Please use this identifier to cite or link to this item: http://hdl.handle.net/2440/114785
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Type: Journal article
Title: Growth curve registration for evaluating salinity tolerance in barley
Author: Meng, R.
Saade, S.
Kurtek, S.
Berger, B.
Brien, C.
Pillen, K.
Tester, M.
Sun, Y.
Citation: Plant Methods, 2017; 13(1):18-1-18-9
Publisher: BioMed Central
Issue Date: 2017
ISSN: 1746-4811
1746-4811
Statement of
Responsibility: 
Rui Meng, Stephanie Saade, Sebastian Kurtek, Bettina Berger, Chris Brien, Klaus Pillen, Mark Tester and Ying Sun1
Abstract: Background: Smarthouses capable of non-destructive, high-throughput plant phenotyping collect large amounts of data that can be used to understand plant growth and productivity in extreme environments. The challenge is to apply the statistical tool that best analyzes the data to study plant traits, such as salinity tolerance, or plant-growthrelated traits. Results: We derive family-wise salinity sensitivity (FSS) growth curves and use registration techniques to summarize growth patterns of HEB-25 barley families and the commercial variety, Navigator. We account for the spatial variation in smarthouse microclimates and in temporal variation across phenotyping runs using a functional ANOVA model to derive corrected FSS curves. From FSS, we derive corrected values for family-wise salinity tolerance, which are strongly negatively correlated with Na but not significantly with K, indicating that Na content is an important factor affecting salinity tolerance in these families, at least for plants of this age and grown in these conditions. Conclusions: Our family-wise methodology is suitable for analyzing the growth curves of a large number of plants from multiple families. The corrected curves accurately account for the spatial and temporal variations among plants that are inherent to high-throughput experiments.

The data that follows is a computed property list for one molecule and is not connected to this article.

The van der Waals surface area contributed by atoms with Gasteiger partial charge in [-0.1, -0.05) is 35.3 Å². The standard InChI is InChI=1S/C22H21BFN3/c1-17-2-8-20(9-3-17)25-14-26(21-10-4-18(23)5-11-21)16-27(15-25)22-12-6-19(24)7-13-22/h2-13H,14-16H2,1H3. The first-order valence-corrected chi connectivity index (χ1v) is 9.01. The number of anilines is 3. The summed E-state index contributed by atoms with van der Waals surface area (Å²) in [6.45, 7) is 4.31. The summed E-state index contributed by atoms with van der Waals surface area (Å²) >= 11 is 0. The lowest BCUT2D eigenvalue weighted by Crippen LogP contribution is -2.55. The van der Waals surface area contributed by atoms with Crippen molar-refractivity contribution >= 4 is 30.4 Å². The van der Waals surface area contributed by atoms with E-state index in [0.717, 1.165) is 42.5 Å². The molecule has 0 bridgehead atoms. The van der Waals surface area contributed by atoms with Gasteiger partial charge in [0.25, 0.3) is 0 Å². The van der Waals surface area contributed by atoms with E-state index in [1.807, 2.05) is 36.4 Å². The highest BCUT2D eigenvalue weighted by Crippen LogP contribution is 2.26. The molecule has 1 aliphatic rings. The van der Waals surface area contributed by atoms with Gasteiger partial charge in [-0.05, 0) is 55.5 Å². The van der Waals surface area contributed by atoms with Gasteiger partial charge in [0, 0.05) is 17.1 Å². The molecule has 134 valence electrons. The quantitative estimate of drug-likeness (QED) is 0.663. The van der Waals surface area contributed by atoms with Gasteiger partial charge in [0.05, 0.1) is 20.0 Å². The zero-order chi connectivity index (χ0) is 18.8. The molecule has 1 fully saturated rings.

Keywords: Functional ANOVA model; High-throughput phenotyping; Nested association mapping; Plant growth; Spatial variation; Temporal variation
Rights: © The Author(s) 2017. This article is distributed under the terms of the Creative Commons Attribution 4.0 International License (http://creativecommons.org/licenses/by/4.0/), which permits unrestricted use, distribution, and reproduction in any medium, provided you give appropriate credit to the original author(s) and the source, provide a link to the Creative Commons license, and indicate if changes were made. The Creative Commons Public Domain Dedication waiver (http://creativecommons.org/ publicdomain/zero/1.0/) applies to the data made available in this article, unless otherwise stated.
RMID: 0030066901
DOI: 10.1186/s13007-017-0165-7
Appears in Collections:Agriculture, Food and Wine publications

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